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The Sims Medieval PC Review - -

Gameplay 8.5
Graphics 8.7
Sound 8.2
Value 8.3
Developer: EA
Review Date:
April 2011
Peter Bourke
Classification: M15+


The Sims Medieval

One of the world's most popular games goes back to basics but not in the literal sense. The latest incarnation of The Sims takes the player back to a simpler time of knights, princesses and dragons for some entertaining medieval frolicking in The Sims Medieval. You might be thinking that we've seen this all before and this is just another Sims expansion but thankfully it's much more as EA have revamped this franchise and included elements of the popular RPG genre.

However for purists, even at its medieval heart, The Sims Medieval features the traditional Sims gaming mechanics that requires you to create your own virtual avatar and ensure that all facets of their lives are catered for, from eating to making friends, purchasing items for their home and engaging in outlandishly extravagant quests. Did I mention breast feeding? That's right, this is not your average Sims game but something far more engaging that really thinks outside the gaming box!

As opposed to you playing the Sim, in this game you are the "Watcher", a type of God. Not like Populous God but more of an overseer and director for your heroes. In terms of story, although the player makes the story for their Sims that is dictated by their actions and interactions, quests play a key role in defining your Sims. Whether you want to be friendly or nasty, the choice is yours but along the way, you'll have a healthy dose of adventure and humour which has made the series so popular. However, before jumping into the game, you first need to create your character and as opposed to previous games where you can be just about anything, The Sims Medieval requires you to take the role of "hero" such as heroic Knight, a Wizard or even a Queen... and even a breast feeding Queen! Also, before you start, you must pick your ambitions for your heroes that is your primary goal in their lives but we'll get to that a little later.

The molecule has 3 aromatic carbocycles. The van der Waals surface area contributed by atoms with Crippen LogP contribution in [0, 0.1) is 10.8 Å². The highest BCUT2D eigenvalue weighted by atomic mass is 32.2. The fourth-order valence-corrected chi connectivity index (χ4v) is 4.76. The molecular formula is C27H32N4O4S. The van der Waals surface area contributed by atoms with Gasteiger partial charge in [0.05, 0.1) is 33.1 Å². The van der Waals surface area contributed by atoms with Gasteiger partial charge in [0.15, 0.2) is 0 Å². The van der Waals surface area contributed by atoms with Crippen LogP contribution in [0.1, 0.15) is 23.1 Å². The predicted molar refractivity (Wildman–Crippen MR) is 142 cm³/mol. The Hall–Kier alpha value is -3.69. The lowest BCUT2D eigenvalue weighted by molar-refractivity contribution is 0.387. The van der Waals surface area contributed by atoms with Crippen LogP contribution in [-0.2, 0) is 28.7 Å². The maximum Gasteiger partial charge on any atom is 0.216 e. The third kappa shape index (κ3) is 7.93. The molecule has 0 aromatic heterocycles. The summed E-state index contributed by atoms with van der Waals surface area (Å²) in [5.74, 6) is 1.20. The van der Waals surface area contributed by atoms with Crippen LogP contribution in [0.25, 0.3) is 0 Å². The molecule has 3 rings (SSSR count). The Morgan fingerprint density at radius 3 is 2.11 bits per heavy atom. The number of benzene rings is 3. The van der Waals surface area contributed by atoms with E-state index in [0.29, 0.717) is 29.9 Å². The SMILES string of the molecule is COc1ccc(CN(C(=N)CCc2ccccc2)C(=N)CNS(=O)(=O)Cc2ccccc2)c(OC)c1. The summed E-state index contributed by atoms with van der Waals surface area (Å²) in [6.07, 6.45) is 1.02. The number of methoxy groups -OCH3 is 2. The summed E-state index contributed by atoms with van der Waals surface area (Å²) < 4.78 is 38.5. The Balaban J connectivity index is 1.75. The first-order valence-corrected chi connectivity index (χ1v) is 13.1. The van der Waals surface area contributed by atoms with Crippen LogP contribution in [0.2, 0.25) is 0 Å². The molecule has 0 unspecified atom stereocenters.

As a "hero", you need to engage in certain quests to progress your character but before you jump into the game, you need to fine tune your avatar via the character generator. However the highlight of the "hero" character in The Sims Medieval is that heroes have two positive traits and one flaw which gravely influence your character and how they interact with others. A positive trait might be chivalry for your character but flaws are something totally unexpected like an evil King laughing at inappropriate times, a knight who has an unexpected fart problem or a physician who becomes depressed when he reminisces about his parents getting eaten by a whale. My favourite combination was my good Wizard who could not save no to a drink. Totally weird and totally unexpected by it's what the Sims is all about, just like controlling a group of Sims as opposed to one which is another aspect of this game.